“The CityDoctors scholarship program was created to help some of New York’s best and brightest achieve their dream of pursuing a career in medicine in their hometown,” said Dr. G. Richard Olds, President of St. George’s University. “We look forward to equipping a new group of students with the skills they’ll need to provide quality health care in New York’s neediest communities.”

The 2018 class of CityDoctors scholarship recipients are a diverse group of women and men, representing Queens, the Bronx, Manhattan, and Staten Island. Recipients hold undergraduate and graduate degrees from a range of prestigious institutions, including Johns Hopkins University, St. John’s University, Boston University, City College of New York, SUNY Albany, Lehman College, the College of Staten Island, and New York City College of Technology. The following scholarship recipients, each of whom has committed to a two-year term with NYC Health + Hospitals, began medical school this spring in Grenada.

NameResidence
Suemaya HuseinQueens
Joseph VarvarigosQueens
Huigen ChenManhattan
Georgina KemehBronx
Thomas JoyceStaten Island
Gonzalo MilitarQueens
Bishoy GergesStaten Island
Jesam UsaniBronx

“Our ongoing collaboration with St. George’s University demonstrates NYC Health + Hospitals’ commitment to strengthening primary care services across the city,” said Dr. Mitchell Katz, President and Chief Executive Officer of NYC Health + Hospitals. “Graduates of this program commit to practicing primary care in our health system, which helps us fill a gap our communities so desperately feel, and we are happy to welcome them to our team.”

CityDoctors Scholarship students commit to serving as primary care attending physicians at an NYC Health + Hospitals facility following their medical training. Students who receive a full scholarship commit to working for NYC Health + Hospitals for four years; students with half scholarships sign on for two years.

To qualify for a CityDoctors scholarship, applicants must be a US citizen or US permanent resident and meet one or more of the following criteria: have had a permanent address within the five boroughs of New York City for five years or more, have graduated from a high school within New York City, have graduated from a college or university within New York City, have a parent employed by the City of New York or NYC Health + Hospitals, or be employed themselves by the City of New York or NYC Health + Hospitals for at least five years.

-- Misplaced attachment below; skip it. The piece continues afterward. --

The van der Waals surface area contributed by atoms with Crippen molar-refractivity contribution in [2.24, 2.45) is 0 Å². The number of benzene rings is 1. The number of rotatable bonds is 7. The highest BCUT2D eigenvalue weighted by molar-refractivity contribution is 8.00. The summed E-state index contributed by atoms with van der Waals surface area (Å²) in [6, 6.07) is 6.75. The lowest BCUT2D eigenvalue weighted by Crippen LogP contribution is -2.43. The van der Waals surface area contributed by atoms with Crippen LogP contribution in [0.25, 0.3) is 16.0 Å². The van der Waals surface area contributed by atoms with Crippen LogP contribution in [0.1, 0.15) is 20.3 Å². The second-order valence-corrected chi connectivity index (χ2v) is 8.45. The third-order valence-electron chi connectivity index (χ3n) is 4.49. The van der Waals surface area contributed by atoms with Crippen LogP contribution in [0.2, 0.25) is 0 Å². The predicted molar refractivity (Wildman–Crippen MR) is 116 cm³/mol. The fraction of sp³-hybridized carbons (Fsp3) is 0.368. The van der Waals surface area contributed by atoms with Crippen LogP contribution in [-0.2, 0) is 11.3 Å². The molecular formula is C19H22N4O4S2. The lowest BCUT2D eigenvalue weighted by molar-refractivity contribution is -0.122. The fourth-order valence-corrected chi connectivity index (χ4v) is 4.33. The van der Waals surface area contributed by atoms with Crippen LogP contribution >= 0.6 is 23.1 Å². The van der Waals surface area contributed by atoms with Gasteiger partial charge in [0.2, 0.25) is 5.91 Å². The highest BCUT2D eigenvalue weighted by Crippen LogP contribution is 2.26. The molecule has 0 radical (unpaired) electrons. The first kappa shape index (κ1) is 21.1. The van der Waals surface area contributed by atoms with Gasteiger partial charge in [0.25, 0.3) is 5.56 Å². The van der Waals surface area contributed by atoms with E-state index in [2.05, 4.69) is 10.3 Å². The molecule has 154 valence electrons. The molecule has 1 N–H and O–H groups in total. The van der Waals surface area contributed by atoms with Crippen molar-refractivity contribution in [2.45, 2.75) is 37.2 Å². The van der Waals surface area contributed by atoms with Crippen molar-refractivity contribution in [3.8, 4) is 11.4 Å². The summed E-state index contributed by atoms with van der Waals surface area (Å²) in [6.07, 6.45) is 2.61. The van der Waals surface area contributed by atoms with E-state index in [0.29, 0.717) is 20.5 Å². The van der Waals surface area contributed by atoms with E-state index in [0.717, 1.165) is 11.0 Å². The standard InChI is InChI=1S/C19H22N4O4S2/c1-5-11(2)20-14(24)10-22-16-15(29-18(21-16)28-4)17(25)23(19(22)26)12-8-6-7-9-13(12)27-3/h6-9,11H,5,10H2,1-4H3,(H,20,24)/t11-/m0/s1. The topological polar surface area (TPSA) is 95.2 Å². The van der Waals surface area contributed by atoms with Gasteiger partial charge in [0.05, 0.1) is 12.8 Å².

The CityDoctors scholarship program is designed to attract and educate the best and brightest students to become doctors committed to serving in urban hospitals. The collaboration between St. George’s University and NYC Health + Hospitals launched in 2012 to help address the shortage of primary care physicians and to increase educational and career opportunities for local youth. The scholarship recipients have been selected based on their academic excellence and financial need, and will receive either partial or full scholarships to pay for medical school tuition for periods of up to four years, with some scholarships valued at more than $200,000 each.

About NYC Health + Hospitals
NYC Health + Hospitals is the largest public health care system in the nation serving more than a million New Yorkers annually in more than 70 patient care locations across the city’s five boroughs. A robust network of outpatient, neighborhood-based primary and specialty care centers anchors care coordination with the system’s trauma centers, nursing homes, post-acute care centers, home care agency, and MetroPlus health plan—all supported by 11 essential hospitals. Its diverse workforce of more than 42,000 employees is uniquely focused on empowering New Yorkers, without exception, to live the healthiest life possible. For more information, visit www.nychealthandhospitals.org and stay connected on Facebook at https://www.facebook.com/NYCHealthandHospitals or Twitter at @NYCHealthSystem.